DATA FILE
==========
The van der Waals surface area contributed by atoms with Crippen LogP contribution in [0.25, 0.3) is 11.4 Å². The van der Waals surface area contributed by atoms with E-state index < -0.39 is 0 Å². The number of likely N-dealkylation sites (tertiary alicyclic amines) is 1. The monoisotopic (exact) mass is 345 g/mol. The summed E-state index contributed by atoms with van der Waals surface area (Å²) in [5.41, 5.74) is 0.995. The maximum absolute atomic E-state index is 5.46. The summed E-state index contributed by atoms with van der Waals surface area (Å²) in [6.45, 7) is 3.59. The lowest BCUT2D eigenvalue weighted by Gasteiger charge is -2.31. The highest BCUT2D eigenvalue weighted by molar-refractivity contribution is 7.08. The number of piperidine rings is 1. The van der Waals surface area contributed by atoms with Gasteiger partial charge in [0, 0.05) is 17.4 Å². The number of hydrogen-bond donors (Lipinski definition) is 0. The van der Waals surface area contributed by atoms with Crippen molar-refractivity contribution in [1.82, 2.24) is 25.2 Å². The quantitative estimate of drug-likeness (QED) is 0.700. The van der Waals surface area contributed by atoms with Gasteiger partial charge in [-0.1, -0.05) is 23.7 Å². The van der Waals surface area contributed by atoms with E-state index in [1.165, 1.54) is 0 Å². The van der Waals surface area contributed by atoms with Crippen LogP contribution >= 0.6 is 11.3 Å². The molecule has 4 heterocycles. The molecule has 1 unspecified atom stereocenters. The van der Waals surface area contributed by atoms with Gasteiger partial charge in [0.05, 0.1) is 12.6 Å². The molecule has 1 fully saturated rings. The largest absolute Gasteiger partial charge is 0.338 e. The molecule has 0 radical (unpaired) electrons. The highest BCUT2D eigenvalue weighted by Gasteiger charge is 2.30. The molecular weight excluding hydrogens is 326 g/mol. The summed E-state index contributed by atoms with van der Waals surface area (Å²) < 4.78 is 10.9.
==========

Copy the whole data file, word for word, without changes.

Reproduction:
The van der Waals surface area contributed by atoms with Crippen LogP contribution in [0.25, 0.3) is 11.4 Å². The van der Waals surface area contributed by atoms with E-state index < -0.39 is 0 Å². The number of likely N-dealkylation sites (tertiary alicyclic amines) is 1. The monoisotopic (exact) mass is 345 g/mol. The summed E-state index contributed by atoms with van der Waals surface area (Å²) in [5.41, 5.74) is 0.995. The maximum absolute atomic E-state index is 5.46. The summed E-state index contributed by atoms with van der Waals surface area (Å²) in [6.45, 7) is 3.59. The lowest BCUT2D eigenvalue weighted by Gasteiger charge is -2.31. The highest BCUT2D eigenvalue weighted by molar-refractivity contribution is 7.08. The number of piperidine rings is 1. The van der Waals surface area contributed by atoms with Gasteiger partial charge in [0, 0.05) is 17.4 Å². The number of hydrogen-bond donors (Lipinski definition) is 0. The van der Waals surface area contributed by atoms with Crippen molar-refractivity contribution in [1.82, 2.24) is 25.2 Å². The quantitative estimate of drug-likeness (QED) is 0.700. The van der Waals surface area contributed by atoms with Gasteiger partial charge in [-0.1, -0.05) is 23.7 Å². The van der Waals surface area contributed by atoms with E-state index in [1.165, 1.54) is 0 Å². The van der Waals surface area contributed by atoms with Crippen LogP contribution >= 0.6 is 11.3 Å². The molecule has 4 heterocycles. The molecule has 1 unspecified atom stereocenters. The van der Waals surface area contributed by atoms with Gasteiger partial charge in [0.05, 0.1) is 12.6 Å². The molecule has 1 fully saturated rings. The largest absolute Gasteiger partial charge is 0.338 e. The molecule has 0 radical (unpaired) electrons. The highest BCUT2D eigenvalue weighted by Gasteiger charge is 2.30. The molecular weight excluding hydrogens is 326 g/mol. The summed E-state index contributed by atoms with van der Waals surface area (Å²) < 4.78 is 10.9.